July 7, 2014

State institution turns intern away due to links with Hizmet

The Justice and Development Party's (AK Party) witch hunt against the Hizmet movement has reached interns in state institutions after one student was turned away after his links to the movement were discovered.

Today's Zaman has learned that earlier this year a student from Galatasaray University applied to a state institution, which we prefer not to name, for an internship. His application was subsequently accepted and the student recently began working at the institution. He was warmly welcomed, being a successful student at his university that he had entered with a high grade from the Undergraduate Placement Examination (LYS).

The young man was supposed to work as an intern for three months, but his experience was shorter than expected -- only one day.

A supervisor at the institution ordered an inquiry into the student's background and found that the student had attended a prep school run by the faith-based Hizmet movement, which is inspired by Turkish Islamic scholar Fethullah Gülen. Rumors arose that the movement had sent the student to spy on the institution and collect intelligence about it and its employees. The findings and rumors were reported to a high-level bureaucrat who immediately ordered that the student be fired. Officials at the institution told the student that he had begun his internship earlier than planned and, if needed, the institution would call him to continue his internship later.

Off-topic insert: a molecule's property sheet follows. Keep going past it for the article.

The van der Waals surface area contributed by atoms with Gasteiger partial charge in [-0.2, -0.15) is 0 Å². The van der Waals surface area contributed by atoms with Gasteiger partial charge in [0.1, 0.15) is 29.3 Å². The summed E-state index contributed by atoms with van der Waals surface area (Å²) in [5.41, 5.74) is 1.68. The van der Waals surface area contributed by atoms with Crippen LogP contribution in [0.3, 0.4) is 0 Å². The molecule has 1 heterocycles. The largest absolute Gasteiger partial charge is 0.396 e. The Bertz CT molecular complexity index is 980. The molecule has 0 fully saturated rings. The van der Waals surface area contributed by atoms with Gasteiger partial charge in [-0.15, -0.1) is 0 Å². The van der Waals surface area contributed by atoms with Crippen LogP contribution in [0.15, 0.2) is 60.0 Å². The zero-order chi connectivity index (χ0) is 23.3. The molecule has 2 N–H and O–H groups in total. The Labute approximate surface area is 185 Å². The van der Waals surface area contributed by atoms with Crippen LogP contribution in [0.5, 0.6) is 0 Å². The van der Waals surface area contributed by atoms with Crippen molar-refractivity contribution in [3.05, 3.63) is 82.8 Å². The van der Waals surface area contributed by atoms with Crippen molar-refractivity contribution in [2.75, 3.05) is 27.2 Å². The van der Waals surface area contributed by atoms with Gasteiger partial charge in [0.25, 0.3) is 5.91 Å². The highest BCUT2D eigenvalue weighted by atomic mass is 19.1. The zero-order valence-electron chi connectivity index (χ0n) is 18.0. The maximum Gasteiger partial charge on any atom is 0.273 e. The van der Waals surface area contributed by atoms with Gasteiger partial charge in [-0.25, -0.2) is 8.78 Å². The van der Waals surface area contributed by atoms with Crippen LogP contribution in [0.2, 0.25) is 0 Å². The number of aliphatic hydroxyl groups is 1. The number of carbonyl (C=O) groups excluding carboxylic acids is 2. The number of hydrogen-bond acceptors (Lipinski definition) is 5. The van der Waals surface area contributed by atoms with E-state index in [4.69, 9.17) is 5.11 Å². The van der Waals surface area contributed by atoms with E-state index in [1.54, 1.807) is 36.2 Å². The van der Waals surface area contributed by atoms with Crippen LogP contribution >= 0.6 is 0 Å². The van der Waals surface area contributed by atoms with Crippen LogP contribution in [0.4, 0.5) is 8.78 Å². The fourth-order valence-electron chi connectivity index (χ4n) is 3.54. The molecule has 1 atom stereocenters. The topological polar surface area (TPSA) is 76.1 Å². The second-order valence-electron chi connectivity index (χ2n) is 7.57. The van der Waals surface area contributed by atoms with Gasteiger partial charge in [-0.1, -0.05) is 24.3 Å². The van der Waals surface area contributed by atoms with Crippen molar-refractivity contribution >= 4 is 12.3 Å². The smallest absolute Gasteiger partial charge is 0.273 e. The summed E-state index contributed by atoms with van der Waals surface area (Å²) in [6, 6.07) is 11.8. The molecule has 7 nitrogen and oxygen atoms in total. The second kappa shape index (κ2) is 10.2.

The Hizmet movement promotes interfaith dialogue and the resolution of problems through peaceful means internationally. However, Prime Minister Recep Tayyip Erdoğan's Justice and Development Party (AK Party) has been fighting against Hizmet. This conflict intensified after Dec. 17, 2013, when a major government graft operation became public. The prime minister claims the operation was orchestrated by the Hizmet movement and intended to overthrow his government. He has not provided any evidence to prove his claim. The movement denies the accusation.

Since Dec. 17, more than 20,000 police officers, bureaucrats, judges and prosecutors have been reassigned for no official reason other than their suspected links to the Hizmet movement.

In a public address in May, the prime minister effectively confessed carrying out a witch hunt. When commenting on the reassignments the prime minister -- without providing the slightest shred of evidence -- accused the reassigned officers of “betraying Turkey” for their suspected alliances with the Hizmet movement, which he currently views as “enemy number one. … If reassigning individuals who betray this country is called a witch hunt, then, yes, we will carry out a witch hunt,” Erdoğan said.

Published on Today's Zaman, 07 July 2014, Monday